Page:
This is NOT one of my etchings. It is one of many prints of landscape etchings that my parents have hanging around their place. I’ve grown up with these, but never really looked at them closely — although the thought occurs to me now that they must have seeped into my subconscious during my childhood and possibly triggered my latent urban sketching habit. Now that I’m etching myself, I’ve been taking a good look at my parents’ collection of etchings. Click on the image to see it close-up. This particular etching looks like drypoint to me (when you scratch directly into the copper, without treating the copperplate with what’s called “hard ground” first), especially in the dark foreground area where the lines get a bit fuzzy. And another sign of drypoint is the ability to get grey-toned lines by scratching into the place a bit more lightly. The grey lines create the atmospheric, receding effect in the background landscape.
Learning about the process of copper etching from Peter Braune at New Leaf Editions has been a revelation. I now have some favourite habits and tools. I have also found (despite Peter’s snarky comments) that my digital gadget addiction comes in handy, as I have been using some of the drawing apps on my iPad (mainly ProCreate, and to some extent Photoshop, Brushes and Paper) to create working sketches, then combining sketches and my own photographs of a scene in different layers, then reversing the whole image, and referring to it as I am drawing on the copper plate.
At first I thought we would somehow transfer my drawings to copper by some kind of scan-and-phototransfer process. That is technically possible, but Peter said I should etch. From scratch. (Getting artists to etch is one of Peter’s great accomplishments — he works with well-known, established Canadian artists like Gordon Smith, Attila Richard Lukacs, Angela Grossman, Derek Root, and First Nations artists like Lawrence Paul Yuxweluptun and Tim Pitsiulak. Some of these famous artists pop by his studio and I am awe-struck. But I simply pretend that I belong there too.)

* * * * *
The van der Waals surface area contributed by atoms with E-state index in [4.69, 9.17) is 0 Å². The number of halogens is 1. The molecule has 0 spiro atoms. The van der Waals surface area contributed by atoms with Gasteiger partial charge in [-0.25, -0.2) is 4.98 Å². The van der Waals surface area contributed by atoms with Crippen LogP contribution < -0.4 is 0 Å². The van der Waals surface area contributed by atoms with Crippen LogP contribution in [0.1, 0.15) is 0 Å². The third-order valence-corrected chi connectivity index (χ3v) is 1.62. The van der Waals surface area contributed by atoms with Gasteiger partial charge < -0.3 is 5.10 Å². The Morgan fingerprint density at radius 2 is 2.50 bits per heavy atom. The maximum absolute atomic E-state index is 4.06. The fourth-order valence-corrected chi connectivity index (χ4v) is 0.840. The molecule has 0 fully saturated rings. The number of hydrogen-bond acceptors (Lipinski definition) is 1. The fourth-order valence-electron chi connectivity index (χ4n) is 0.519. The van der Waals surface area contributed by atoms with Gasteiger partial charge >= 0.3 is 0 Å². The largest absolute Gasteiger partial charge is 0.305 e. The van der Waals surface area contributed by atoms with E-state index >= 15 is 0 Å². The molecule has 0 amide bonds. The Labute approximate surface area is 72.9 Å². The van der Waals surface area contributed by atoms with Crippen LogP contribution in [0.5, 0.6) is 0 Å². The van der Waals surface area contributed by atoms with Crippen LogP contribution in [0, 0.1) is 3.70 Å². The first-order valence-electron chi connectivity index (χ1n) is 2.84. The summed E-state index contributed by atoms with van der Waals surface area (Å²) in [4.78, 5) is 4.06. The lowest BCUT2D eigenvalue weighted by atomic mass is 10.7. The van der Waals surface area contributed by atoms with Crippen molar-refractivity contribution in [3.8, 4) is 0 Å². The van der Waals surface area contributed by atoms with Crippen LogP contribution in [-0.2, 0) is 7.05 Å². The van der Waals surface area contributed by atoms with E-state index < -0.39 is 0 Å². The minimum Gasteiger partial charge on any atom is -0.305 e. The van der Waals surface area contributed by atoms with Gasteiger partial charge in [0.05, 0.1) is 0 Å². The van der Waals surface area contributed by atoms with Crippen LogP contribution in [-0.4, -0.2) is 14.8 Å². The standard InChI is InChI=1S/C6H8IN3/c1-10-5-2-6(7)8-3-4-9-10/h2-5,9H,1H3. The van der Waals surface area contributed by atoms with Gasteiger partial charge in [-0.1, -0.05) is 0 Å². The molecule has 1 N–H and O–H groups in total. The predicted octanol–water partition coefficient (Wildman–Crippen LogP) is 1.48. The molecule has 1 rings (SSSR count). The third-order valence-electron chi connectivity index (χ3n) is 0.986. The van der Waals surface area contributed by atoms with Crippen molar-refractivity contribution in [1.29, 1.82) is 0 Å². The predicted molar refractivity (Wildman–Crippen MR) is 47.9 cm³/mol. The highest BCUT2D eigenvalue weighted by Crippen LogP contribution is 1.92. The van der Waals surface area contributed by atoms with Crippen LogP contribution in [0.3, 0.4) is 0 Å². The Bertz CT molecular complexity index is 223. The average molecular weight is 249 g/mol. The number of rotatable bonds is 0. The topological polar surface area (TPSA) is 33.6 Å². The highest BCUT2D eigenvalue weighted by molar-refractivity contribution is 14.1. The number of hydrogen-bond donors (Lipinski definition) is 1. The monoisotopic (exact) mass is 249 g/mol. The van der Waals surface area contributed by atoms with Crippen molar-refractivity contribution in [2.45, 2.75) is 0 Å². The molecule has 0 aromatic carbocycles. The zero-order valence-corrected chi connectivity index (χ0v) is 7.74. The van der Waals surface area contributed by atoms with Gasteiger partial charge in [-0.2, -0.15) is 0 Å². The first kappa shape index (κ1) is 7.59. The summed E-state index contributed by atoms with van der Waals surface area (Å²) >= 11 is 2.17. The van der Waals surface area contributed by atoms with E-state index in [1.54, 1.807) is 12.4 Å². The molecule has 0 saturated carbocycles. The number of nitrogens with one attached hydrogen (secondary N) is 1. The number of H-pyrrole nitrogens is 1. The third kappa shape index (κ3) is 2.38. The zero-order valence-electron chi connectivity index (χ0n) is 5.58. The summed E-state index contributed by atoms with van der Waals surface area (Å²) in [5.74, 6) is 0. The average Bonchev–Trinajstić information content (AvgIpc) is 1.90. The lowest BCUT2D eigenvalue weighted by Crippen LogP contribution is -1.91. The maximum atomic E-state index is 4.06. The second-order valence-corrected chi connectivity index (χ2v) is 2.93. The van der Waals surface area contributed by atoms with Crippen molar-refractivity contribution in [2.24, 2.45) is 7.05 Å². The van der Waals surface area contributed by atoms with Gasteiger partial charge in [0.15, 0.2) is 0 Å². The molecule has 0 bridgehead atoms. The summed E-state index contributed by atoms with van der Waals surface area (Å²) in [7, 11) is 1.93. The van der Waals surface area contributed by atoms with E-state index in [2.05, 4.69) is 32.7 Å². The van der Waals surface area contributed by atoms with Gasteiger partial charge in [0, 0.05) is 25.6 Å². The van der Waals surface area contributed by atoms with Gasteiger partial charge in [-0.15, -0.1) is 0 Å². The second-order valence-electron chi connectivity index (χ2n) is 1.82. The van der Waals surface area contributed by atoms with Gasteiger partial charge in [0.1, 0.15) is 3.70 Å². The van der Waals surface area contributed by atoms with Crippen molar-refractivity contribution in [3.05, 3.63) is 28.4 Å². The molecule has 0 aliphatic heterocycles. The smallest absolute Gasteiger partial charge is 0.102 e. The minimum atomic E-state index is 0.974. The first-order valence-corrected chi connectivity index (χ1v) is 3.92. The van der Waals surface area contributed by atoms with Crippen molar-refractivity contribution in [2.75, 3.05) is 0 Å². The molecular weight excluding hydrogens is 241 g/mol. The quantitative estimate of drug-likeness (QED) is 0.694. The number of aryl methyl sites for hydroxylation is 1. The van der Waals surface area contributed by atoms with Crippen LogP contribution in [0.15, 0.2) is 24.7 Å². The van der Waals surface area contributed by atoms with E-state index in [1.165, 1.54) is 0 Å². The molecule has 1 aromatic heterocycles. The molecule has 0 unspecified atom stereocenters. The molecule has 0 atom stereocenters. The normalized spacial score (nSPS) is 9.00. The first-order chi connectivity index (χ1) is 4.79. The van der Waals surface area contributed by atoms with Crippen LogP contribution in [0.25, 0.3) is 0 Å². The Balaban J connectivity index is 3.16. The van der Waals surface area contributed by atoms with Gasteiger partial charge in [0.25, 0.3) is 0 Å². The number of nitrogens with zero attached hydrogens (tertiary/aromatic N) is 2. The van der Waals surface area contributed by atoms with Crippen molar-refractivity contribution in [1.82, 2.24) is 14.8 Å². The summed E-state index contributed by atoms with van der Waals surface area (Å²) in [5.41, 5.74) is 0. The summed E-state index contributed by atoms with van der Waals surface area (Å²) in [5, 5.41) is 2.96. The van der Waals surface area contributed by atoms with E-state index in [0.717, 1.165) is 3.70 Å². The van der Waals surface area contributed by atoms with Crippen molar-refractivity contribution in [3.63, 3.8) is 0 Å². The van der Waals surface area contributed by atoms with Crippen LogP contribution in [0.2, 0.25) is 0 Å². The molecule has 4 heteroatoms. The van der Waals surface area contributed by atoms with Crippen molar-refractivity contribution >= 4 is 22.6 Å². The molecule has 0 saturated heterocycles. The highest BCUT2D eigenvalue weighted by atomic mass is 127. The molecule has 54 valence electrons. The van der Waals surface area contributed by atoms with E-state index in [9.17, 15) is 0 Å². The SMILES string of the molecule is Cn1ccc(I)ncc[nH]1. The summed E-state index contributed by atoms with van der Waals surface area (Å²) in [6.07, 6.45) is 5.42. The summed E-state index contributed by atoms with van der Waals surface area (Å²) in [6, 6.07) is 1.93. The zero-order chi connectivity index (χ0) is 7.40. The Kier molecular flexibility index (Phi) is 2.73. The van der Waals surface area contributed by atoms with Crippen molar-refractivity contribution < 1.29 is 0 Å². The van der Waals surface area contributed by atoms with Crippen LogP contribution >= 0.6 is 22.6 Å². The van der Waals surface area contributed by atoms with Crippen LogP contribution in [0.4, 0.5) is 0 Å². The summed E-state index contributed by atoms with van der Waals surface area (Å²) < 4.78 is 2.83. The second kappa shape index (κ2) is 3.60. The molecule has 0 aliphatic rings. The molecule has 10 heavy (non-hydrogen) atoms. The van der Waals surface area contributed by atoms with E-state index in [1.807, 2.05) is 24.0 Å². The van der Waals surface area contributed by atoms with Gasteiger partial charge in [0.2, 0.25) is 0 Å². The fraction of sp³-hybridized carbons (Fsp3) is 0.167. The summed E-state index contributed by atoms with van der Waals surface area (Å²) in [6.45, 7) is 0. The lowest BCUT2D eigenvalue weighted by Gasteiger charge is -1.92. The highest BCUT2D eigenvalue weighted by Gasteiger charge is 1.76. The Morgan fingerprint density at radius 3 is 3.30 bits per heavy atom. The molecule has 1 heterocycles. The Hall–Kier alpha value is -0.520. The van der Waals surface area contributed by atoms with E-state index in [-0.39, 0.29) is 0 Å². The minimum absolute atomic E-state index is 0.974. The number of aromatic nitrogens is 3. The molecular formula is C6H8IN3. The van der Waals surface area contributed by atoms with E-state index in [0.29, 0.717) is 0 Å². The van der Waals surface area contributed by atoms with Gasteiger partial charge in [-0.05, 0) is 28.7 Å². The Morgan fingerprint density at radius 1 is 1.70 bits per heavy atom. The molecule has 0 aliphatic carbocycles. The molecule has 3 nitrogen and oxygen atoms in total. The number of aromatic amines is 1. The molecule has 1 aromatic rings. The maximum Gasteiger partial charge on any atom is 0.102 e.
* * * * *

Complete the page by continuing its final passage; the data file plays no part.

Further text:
Then I assumed I was just going to do some very finished drawings in my sketchbook, the way I normally do them, and “copy” them over to the copperplate manually. But as soon as I started etching, I figured out that this method was neither interesting (for obvious reasons) nor practical (since etching on a copper plate with a sharp tool is a completely different medium than drawing on paper with an ink pen).
So I developed a process that works for me. I plan to show a concrete example of these stages in a couple of months when this etching project is done:
1. I do quick sketches on location to develop a composition based on what my eye sees, not my camera, and also take reference photographs which help me fill in detail later.
2. I spend some quality time on my iPad, combining sketches and photos with the help of layers and opacity, usually in ProCreate, to get a bit closer to a draft. Then I reverse the whole image, since anything you draw on copper will be printed in reverse at the end. I want the scenes of Vancouver to be recognizable so my etching has to be the mirror image. It’s surprisingly difficult to remember that; I’ve had to start a couple of etchings over.
3. Then I go to the copper plate with just enough fear of screwing things up to make it exciting. Here I continue to tweak the composition to make it more dramatic, and then add detail from several different photos, referring to the draft on my iPad.
During the etching process itself, there are many different techniques, tools, and proofing stages for creating effects or making corrections. I won’t go into those now. But in the creative stage, I love having both digital and traditional tools at my disposal. And the best thing is, I am not copying, the art develops right on the copper plate as I’m etching it, so that is the only place where the drawing exists.
You can learn almost anything if you are motivated enough. Case in point: I have awesome negroni-mixing skills.